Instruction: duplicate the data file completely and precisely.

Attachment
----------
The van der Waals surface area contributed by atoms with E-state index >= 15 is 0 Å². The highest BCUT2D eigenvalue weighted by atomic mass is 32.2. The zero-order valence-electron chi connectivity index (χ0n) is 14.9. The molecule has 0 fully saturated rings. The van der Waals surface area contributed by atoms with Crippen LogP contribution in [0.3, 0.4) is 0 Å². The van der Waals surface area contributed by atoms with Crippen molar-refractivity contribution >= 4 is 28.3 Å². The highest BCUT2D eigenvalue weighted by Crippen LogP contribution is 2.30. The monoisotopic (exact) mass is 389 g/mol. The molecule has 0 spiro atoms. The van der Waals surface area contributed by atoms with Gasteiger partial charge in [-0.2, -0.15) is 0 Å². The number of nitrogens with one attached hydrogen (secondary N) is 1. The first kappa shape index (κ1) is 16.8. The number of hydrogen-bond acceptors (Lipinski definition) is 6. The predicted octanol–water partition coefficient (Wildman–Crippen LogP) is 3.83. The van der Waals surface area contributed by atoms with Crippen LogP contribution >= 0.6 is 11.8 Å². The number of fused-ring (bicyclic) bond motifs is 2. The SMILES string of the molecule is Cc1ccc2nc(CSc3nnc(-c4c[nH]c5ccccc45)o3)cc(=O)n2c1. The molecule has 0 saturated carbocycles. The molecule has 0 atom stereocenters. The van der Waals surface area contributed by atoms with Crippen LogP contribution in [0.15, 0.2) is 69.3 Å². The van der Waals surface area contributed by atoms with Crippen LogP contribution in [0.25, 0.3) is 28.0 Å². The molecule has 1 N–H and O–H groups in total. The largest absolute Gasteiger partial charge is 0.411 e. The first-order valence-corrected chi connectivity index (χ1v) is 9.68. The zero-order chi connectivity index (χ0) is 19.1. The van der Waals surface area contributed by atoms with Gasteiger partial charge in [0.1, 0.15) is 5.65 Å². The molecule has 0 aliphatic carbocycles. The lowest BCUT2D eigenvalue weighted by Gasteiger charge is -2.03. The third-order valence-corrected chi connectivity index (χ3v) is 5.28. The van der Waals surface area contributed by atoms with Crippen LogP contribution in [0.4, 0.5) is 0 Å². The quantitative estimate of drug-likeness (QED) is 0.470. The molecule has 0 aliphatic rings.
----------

The van der Waals surface area contributed by atoms with E-state index >= 15 is 0 Å². The highest BCUT2D eigenvalue weighted by atomic mass is 32.2. The zero-order valence-electron chi connectivity index (χ0n) is 14.9. The molecule has 0 fully saturated rings. The van der Waals surface area contributed by atoms with Crippen LogP contribution in [0.3, 0.4) is 0 Å². The van der Waals surface area contributed by atoms with Crippen molar-refractivity contribution >= 4 is 28.3 Å². The highest BCUT2D eigenvalue weighted by Crippen LogP contribution is 2.30. The monoisotopic (exact) mass is 389 g/mol. The molecule has 0 spiro atoms. The van der Waals surface area contributed by atoms with Gasteiger partial charge in [-0.2, -0.15) is 0 Å². The number of nitrogens with one attached hydrogen (secondary N) is 1. The first kappa shape index (κ1) is 16.8. The number of hydrogen-bond acceptors (Lipinski definition) is 6. The predicted octanol–water partition coefficient (Wildman–Crippen LogP) is 3.83. The van der Waals surface area contributed by atoms with Crippen LogP contribution >= 0.6 is 11.8 Å². The number of fused-ring (bicyclic) bond motifs is 2. The SMILES string of the molecule is Cc1ccc2nc(CSc3nnc(-c4c[nH]c5ccccc45)o3)cc(=O)n2c1. The molecule has 0 saturated carbocycles. The molecule has 0 atom stereocenters. The van der Waals surface area contributed by atoms with Crippen LogP contribution in [0.15, 0.2) is 69.3 Å². The van der Waals surface area contributed by atoms with Crippen LogP contribution in [0.25, 0.3) is 28.0 Å². The molecule has 1 N–H and O–H groups in total. The largest absolute Gasteiger partial charge is 0.411 e. The first-order valence-corrected chi connectivity index (χ1v) is 9.68. The zero-order chi connectivity index (χ0) is 19.1. The van der Waals surface area contributed by atoms with Gasteiger partial charge in [0.1, 0.15) is 5.65 Å². The molecule has 0 aliphatic carbocycles. The lowest BCUT2D eigenvalue weighted by Gasteiger charge is -2.03. The third-order valence-corrected chi connectivity index (χ3v) is 5.28. The van der Waals surface area contributed by atoms with Crippen LogP contribution in [0.4, 0.5) is 0 Å². The quantitative estimate of drug-likeness (QED) is 0.470. The molecule has 0 aliphatic rings.